Sunday, October 28, 2007

Valley of Fire

It's a posting frenzy! I am trying to catch up here, people.

Last Sunday, dark and early, we headed out to Valley of Fire State Park, via Northshore Road in Lake Mead NRA. Now, photography people are big on sunrises and sunsets. Anyone who has ever watched one or the other can figure this one out: The light is softer, hits things in interesting ways and often has a reddish or yellowish tint that makes for great pictures. If you know what you're doing. I, quite simply, don't and it shows. Not much to show out of this batch, I need to go back to my books and figure out how to get the lighting right.

Some pictures of rock patterns came out ok, but I dunno, it's pictures of rocks. I may work on some of these at some point, but on the other hand a little may go a long way.

Some of the petroglyph pictures also came out ok, but it's kind of the same problem as the rocks. It's interesting, but seriously, how many pictures do you need to see to get the idea?

So we got three good pictures out of the deal. Eh, it's not like I get paid for this either way, you know? Anyway, here are the first two. These were actually taken near Lake Mead, just after this fellow ran across the road ahead of us. I don't think I would have spotted him otherwise, they really blend into the desert.

This was really the only closeup that turned out decent. The light was pretty, but there wasn't really enough of it for a camera hanging out the window of a truck pulled off the road. Oh well, at least we got one good shot.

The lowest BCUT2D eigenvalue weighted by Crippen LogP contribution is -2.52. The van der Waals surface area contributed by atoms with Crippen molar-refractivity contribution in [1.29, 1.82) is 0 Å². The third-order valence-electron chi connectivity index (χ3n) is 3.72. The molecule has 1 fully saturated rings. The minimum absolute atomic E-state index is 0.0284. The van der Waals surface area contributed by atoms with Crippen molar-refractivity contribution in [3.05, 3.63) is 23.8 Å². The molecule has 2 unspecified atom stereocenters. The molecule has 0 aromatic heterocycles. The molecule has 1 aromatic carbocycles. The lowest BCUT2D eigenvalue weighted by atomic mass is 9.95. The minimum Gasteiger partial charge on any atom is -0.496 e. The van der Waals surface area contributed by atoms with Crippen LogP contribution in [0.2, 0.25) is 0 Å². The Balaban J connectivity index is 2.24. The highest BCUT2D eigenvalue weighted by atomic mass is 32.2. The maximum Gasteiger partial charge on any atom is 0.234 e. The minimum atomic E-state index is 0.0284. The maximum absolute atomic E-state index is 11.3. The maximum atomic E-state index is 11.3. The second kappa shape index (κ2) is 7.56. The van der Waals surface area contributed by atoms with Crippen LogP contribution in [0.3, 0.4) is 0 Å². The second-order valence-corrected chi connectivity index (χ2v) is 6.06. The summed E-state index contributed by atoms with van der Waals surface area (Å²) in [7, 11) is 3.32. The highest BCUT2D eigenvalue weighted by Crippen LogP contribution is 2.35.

Last but not least, the glowing tree. This was in Valley of Fire, near Mouse's Tank. The sun was hitting it just right and it looked like it was glowing. I'm not actually as thrilled with this one downsized for posting, it's lost a lot of detail, but you can at least get the idea.

All in all we had a fun trip. Sometimes finding out what we don't understand about the camera yet is the best we can hope for out of any given outing. It's all a learning experience anyway, and there's nothing wrong with having an excuse to spend a day in a really beautiful place.


A few weeks ago we went to the recently-opened Las Vegas Springs Preserves. This spring is pretty much the reason that Las Vegas exists at all. Not that legalized gambling hurts, don't get me wrong. But people had to come here in the first place before somebody could say, "You know, we want to make a living here, but the climate is less than ideal for ranching and large scale farming is right out. Gambling, hookers and easy divorces is the way to go!"